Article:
Obama Now Admits His Attacks On NAFTA Were "Overheated And Amplified"
WASHINGTON, June 18 /PRNewswire-USNewswire/ -- While Campaigning In Ohio, Obama Repeatedly Attacked NAFTA As Bad For America And Threatened To Unilaterally Withdraw From The Free Trade Agreement:
In February, Obama Pledged To Renegotiate NAFTA With The Threat Of Withdrawing Unless It Was Renegotiated. "In their final head-to-head meeting before Tuesday's Ohio and Texas primaries, Sens. Hillary Rodham Clinton (N.Y.) and Barack Obama (Ill.) declared that they would opt out of the North American Free Trade Agreement with Canada and Mexico unless those two countries renegotiated the pact's labor and environmental provisions to the United States' liking." (Editorial, "At Best, A Pander," The Washington Post, 3/1/08)
Obama: "I Don't Think NAFTA Has Been Good For America - And I Never Have." Obama: "Ten years after NAFTA passed, Senator Clinton said it was good for America. ... Well, I don't think NAFTA has been good for America - and I never have." (David Espo, "Obama Hits Clinton On NAFTA Support," The Associated Press, 2/24/08)
Now, In The General Election, Obama Backed Off His Pledge To Unilaterally Reopen NAFTA And Admitted His Rhetoric Had Been "Overheated And Amplified":
"In An Interview With Fortune To Be Featured In The Magazine's Upcoming Issue, The Presumptive Democratic Nominee Backed Off His Harshest Attacks On The Free Trade Agreement And Indicated He Didn't Want To Unilaterally Reopen Negotiations On NAFTA." (Nina Easton, "Obama: NAFTA Not So Bad After All," Fortune, 6/18/08)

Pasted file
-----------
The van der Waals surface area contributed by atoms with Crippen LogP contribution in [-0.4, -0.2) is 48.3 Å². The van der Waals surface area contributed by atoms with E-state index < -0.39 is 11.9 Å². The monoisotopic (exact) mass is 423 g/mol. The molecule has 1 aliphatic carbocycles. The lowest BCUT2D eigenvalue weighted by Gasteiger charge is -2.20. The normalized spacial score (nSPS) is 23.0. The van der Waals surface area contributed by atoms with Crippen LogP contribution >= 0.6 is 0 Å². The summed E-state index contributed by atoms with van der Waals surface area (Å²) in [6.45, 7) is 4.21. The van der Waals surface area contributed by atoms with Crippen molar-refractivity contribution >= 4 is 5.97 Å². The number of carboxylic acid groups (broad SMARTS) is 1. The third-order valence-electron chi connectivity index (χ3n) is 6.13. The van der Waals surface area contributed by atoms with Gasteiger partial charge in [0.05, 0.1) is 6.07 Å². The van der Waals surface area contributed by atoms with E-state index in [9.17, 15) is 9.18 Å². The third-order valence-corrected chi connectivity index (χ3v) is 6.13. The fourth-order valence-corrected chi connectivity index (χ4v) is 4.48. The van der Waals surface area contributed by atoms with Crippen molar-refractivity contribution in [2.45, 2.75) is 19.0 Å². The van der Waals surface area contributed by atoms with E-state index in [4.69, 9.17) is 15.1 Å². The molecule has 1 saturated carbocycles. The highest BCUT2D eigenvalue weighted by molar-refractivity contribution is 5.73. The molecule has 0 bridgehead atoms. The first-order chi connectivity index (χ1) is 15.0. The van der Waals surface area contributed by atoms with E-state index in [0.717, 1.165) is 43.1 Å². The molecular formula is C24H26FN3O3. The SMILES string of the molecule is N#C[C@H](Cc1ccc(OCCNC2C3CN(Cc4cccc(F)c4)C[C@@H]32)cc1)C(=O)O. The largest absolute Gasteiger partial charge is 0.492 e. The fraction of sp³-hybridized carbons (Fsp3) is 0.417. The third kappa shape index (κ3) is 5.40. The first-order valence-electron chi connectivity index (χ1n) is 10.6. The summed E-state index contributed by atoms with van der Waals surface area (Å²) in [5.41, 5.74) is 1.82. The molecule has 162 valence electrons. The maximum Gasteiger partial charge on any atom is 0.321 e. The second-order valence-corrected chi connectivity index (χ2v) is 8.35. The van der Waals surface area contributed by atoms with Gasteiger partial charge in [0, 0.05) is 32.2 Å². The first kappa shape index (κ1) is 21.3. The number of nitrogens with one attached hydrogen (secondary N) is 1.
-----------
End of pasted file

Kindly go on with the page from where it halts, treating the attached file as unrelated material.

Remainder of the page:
"Now, However, Obama Says He Doesn't Believe In Unilaterally Reopening NAFTA. On The Afternoon That I Sat Down With Him To Discuss The Economy, Obama Said He Had Just Spoken With Harper, Who Had Called To Congratulate Him On Winning The Nomination." (Nina Easton, "Obama: NAFTA Not So Bad After All," Fortune, 6/18/08)
? Obama: "I'm not a big believer in doing things unilaterally. ... I'm a big believer in opening up a dialogue and figuring out how we can make this work for all people." (Nina Easton, "Obama: NAFTA Not So Bad After All," Fortune, 6/18/08)
Obama Admitted His Primary Rhetoric Was "Overheated And Amplified." "'Sometimes during campaigns the rhetoric gets overheated and amplified,' he conceded, after I reminded him that he had called NAFTA 'devastating' and 'a big mistake,' despite nonpartisan studies concluding that the trade zone has had a mild, positive effect on the U.S. economy." (Nina Easton, "Obama: NAFTA Not So Bad After All," Fortune, 6/18/08)
FLASHBACK: In February, A Canadian Consulate Memo Revealed Obama's Top Economic Adviser Told Canada His NAFTA Rhetoric Was "More Reflective Of Political Maneuvering Than Policy":
A Canadian Consulate Memo Noted Obama's Top Economic Adviser Austan Goolsbee Said Obama's Rhetoric On NAFTA Was More About Politics Than Policy. "On Feb. 8, Goolsbee met with the Canadian consul general in Chicago and offered assurances that Obama's rhetoric was 'more reflective of political maneuvering than policy,' according to a Canadian memo summarizing the meeting that was obtained by Fortune. 'In fact,' the Canadian memo said, Goolsbee 'mentioned that going forward the Obama camp was going to be careful to send the appropriate message without coming off as too protectionist.'" (Nina Easton, "Obama: NAFTA Not So Bad After All," Fortune, 6/18/08)
A Product Of The RNC Research Department
Source: Republican National Committee
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